Chapter 16
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Picking up the Pieces

In Bill Cotter’s Parallel Apartments, a cast of outcasts and misfits attempt to re-assemble their lives

Marcia Brodsky, a supporting character in Bill Cotter’s new novel, Parallel Apartments, has trouble with money and an unhealthy obsession with sex. She has accumulated $400,000 of credit-card debt, and when her parents die in quick succession, leaving her close to half a million dollars, her friends assume she’ll pay off her balances and start afresh. Marcia, though, thinks that such a crude use of her inheritance would dishonor her parents’ memory. Instead, she invests $400,000 in a physically perfect (and mechanically sophisticated) male sex robot and installs it in her rental home in Austin. Marcia reckons that scores of women (and men) will pay top dollar for satisfying sex without emotional complications or the risk of STDs or pregnancy.

Cotter’s densely peopled novel is lousy with similarly outrageous events intended to provoke and titillate: middle-aged prostitutes give sex advice to teenagers, quack doctors peddle sham cures for AIDS, crooked cops exploit young women into sexual serfdom, and a professional woman “swives” 916 strangers from Craigslist in a desperate attempt to get pregnant. Beneath the sexual ickiness and banal grotesqueries, however, Parallel Apartments contains a series of morality tales about what happens when characters allow desires to intensify into necessities.

The novel orbits around three generations of Austin women whose lives are irrevocably altered by unplanned pregnancies. In 1951, at just thirteen, Charlotte gets knocked up by her boyfriend Lou, who is summarily transported to a bad-boy boarding school and does not return for eighteen years. Charlotte’s daughter Livia is married for only three days in 1969 before her rock-star husband dies tragically, leaving her bereft and pregnant herself.

Finally, Justine, the central character, runs away from Livia and Charlotte in 1988 before finishing high school and flees to New York, planning to work as a prostitute. Instead, she spends sixteen years as a quasi-concubine for Franklin, an ex-NYPD cop who periodically forces himself on Justine or attempts to compel her into three-ways with other wayward young women. She summons the energy to leave him in 2004 after she discovers that she is pregnant. Justine decides in a moment to return to Austin and decide what to do.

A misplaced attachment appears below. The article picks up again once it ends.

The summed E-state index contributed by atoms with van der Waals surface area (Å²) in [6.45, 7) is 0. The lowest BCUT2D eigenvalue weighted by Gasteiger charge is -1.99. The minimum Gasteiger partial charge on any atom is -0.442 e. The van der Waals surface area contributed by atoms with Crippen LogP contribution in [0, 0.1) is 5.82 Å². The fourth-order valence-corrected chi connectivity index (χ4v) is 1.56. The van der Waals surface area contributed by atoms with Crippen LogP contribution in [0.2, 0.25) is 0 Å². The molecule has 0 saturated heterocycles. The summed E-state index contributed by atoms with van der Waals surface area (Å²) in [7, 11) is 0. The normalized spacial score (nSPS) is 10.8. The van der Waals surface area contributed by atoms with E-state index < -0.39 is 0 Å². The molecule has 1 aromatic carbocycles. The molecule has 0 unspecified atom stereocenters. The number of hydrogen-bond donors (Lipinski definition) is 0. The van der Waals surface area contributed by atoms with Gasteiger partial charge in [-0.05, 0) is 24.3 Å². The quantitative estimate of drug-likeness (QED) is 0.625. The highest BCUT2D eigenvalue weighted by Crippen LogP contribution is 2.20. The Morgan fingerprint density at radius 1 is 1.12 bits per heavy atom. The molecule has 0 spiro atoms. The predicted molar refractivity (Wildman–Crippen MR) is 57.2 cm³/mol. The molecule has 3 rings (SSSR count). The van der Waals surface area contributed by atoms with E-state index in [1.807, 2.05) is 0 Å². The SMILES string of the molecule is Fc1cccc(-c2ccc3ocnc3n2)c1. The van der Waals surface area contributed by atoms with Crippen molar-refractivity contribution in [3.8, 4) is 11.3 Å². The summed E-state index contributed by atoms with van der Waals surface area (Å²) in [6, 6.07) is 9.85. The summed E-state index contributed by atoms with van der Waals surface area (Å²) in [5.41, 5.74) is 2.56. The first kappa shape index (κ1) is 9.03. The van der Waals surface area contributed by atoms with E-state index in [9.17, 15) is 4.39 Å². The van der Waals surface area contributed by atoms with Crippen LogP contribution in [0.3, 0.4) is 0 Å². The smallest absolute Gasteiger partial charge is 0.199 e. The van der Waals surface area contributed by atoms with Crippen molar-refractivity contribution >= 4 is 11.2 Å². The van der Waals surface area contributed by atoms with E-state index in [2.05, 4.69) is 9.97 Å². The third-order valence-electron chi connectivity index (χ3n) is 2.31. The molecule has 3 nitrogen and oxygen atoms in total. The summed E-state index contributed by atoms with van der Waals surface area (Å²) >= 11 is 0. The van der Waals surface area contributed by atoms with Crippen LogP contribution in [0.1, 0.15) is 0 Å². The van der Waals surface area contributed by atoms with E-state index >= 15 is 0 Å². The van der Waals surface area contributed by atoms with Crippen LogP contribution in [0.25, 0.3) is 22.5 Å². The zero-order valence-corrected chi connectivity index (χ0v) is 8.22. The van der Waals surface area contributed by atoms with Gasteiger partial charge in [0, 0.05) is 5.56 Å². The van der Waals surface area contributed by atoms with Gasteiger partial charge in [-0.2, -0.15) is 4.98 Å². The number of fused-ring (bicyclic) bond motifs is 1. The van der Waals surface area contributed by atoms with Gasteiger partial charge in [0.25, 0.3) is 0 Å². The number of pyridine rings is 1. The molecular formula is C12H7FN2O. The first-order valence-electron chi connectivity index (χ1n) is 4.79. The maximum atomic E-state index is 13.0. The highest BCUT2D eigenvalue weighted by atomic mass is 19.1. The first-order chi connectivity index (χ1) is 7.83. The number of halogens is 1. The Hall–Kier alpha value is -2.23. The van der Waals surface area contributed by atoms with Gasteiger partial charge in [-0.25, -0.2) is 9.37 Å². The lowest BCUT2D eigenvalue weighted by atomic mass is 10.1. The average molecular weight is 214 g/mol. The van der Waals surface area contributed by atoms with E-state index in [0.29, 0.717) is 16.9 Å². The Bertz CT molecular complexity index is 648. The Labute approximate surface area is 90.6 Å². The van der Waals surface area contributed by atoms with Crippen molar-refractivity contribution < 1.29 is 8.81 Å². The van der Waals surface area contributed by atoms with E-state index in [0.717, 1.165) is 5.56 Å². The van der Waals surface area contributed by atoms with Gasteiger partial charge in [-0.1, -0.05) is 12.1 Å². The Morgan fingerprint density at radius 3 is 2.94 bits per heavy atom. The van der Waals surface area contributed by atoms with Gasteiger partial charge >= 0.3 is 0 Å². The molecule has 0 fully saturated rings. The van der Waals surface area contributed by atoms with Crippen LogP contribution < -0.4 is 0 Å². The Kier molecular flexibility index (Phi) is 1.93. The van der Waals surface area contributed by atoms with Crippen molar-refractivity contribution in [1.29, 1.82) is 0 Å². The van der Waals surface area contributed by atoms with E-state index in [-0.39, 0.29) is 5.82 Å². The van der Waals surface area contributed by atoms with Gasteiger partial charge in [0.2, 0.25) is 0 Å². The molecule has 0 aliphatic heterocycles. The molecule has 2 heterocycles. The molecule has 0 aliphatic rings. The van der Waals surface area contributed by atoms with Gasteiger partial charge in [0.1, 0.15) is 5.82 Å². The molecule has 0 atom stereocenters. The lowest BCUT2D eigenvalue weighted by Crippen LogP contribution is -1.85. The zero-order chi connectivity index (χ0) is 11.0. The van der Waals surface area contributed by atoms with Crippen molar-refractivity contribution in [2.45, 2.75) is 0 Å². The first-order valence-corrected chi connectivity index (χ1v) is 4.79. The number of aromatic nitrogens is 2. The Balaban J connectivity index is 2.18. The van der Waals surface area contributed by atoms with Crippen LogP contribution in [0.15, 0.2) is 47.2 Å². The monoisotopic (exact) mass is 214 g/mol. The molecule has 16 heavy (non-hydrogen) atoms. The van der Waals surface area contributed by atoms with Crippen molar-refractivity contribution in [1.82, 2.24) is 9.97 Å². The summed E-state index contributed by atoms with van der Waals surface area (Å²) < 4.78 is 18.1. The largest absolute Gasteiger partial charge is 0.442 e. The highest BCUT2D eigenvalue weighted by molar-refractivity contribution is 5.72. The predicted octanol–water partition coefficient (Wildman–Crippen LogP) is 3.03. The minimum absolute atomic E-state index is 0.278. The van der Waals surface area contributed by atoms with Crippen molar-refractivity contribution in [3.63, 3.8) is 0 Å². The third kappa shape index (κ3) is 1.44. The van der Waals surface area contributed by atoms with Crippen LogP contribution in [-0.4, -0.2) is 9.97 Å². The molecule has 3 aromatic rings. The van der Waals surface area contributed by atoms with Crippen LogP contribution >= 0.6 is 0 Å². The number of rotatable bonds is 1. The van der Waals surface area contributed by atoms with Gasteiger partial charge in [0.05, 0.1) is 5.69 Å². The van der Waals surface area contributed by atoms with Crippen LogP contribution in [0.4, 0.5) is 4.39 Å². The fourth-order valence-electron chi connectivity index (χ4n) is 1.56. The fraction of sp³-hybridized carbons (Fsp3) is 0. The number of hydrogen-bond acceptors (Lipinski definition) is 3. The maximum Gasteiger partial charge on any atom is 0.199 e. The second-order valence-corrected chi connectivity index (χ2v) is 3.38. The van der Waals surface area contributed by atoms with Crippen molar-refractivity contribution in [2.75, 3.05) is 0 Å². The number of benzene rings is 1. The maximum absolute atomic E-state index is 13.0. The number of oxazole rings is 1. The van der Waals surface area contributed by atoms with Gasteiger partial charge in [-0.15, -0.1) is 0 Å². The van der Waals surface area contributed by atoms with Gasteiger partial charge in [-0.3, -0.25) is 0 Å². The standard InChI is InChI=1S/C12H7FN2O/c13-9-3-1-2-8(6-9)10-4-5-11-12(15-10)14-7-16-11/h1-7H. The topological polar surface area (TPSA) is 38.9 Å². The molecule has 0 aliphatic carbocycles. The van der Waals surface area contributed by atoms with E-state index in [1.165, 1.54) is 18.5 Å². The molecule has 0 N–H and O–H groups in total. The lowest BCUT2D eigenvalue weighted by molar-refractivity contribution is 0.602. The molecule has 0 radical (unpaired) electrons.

Once in Austin, after weeks of holing up in a flea-bag motel notorious for being the site of a mass murder, Justine begins to venture out and quickly becomes acquainted with a diverse cast of misfits and outcasts who happen to have landed at the apartment complex that gives the novel its name. She begins a romantic affair with a Honduran guevedoche (look it up), and together they move into an efficiency a few doors down from a wannabe serial killer whose first attempts at homicide appear less like the Son of Sam and more like the Three Stooges. Other characters could generously be termed “eccentric”—at a minimum, they appear to be the fringe element of their town’s “Keep Austin Weird” mentality.

While much of Parallel Apartments strains to shock its readers, in its quieter moments Cotter proves capable of fine perceptions and adept prose. He requires readers to keep a dictionary on hand, but his verbal opulence is rarely gratuitous; rather, it’s a natural expression of the complexity and contradictions that lie at the root of existence. At a moment of crisis, Justine realizes that she is too shallow and duplicitous to be truly suicidal: “She was a crybaby. She hated herself for her cowardice and hypocrisy, her virtuoso lies and simpleton’s guile, her purposeless body and borrowed curiosity, her weedy bromedliads of hair and putatively electrifying green eyes, which to her just looked like botulinal oysters.”

Cotter seems to prefer depicting behavior that is outrageous or merely absurd to portraying characters that are plausibly human, but even in his most preposterous scenes he provides moments of insight and comedy. His account of the tyro killer, Murphy, is superficially clichéd (at one point Murphy himself notes that his childhood contained three components that most serial killers have in common: “bed-wetting, animal-torturing, and fire-setting”), but the conventionality of that premise is outweighed by Murphy’s offbeat observations and loopy internal rants. He describes his boss as “a tyrannical, endomorphic blowhard glazed with Joycean spectacles and piled with a spongy meadow of black chest hairs so springy that they made his partly unbuttoned Hawaiian shirts float an inch above his skin. Whenever he moved, his chest hairs audibly tickled the polyester in crinkly tones, which, to Murphy, sounded just like what frying bacon would sound like if frying bacon could stage-whisper.”

The melodrama of Parallel Apartments verges upon the soap-operatic at times, but this novel remains a page-turner not for the resolution of its disparate plot lines but for the vitality of its prose. Bill Cotter has created a cast of vagabond souls whose illicit desires lead to irreparable damage, but the author renders them with such animation and sagacity that even their most egregious acts appear familiar and sympathetic. Parallel Apartments is not for the faint of heart (or the weak of stomach), but the verve of Cotter’s writing makes it worth the effort.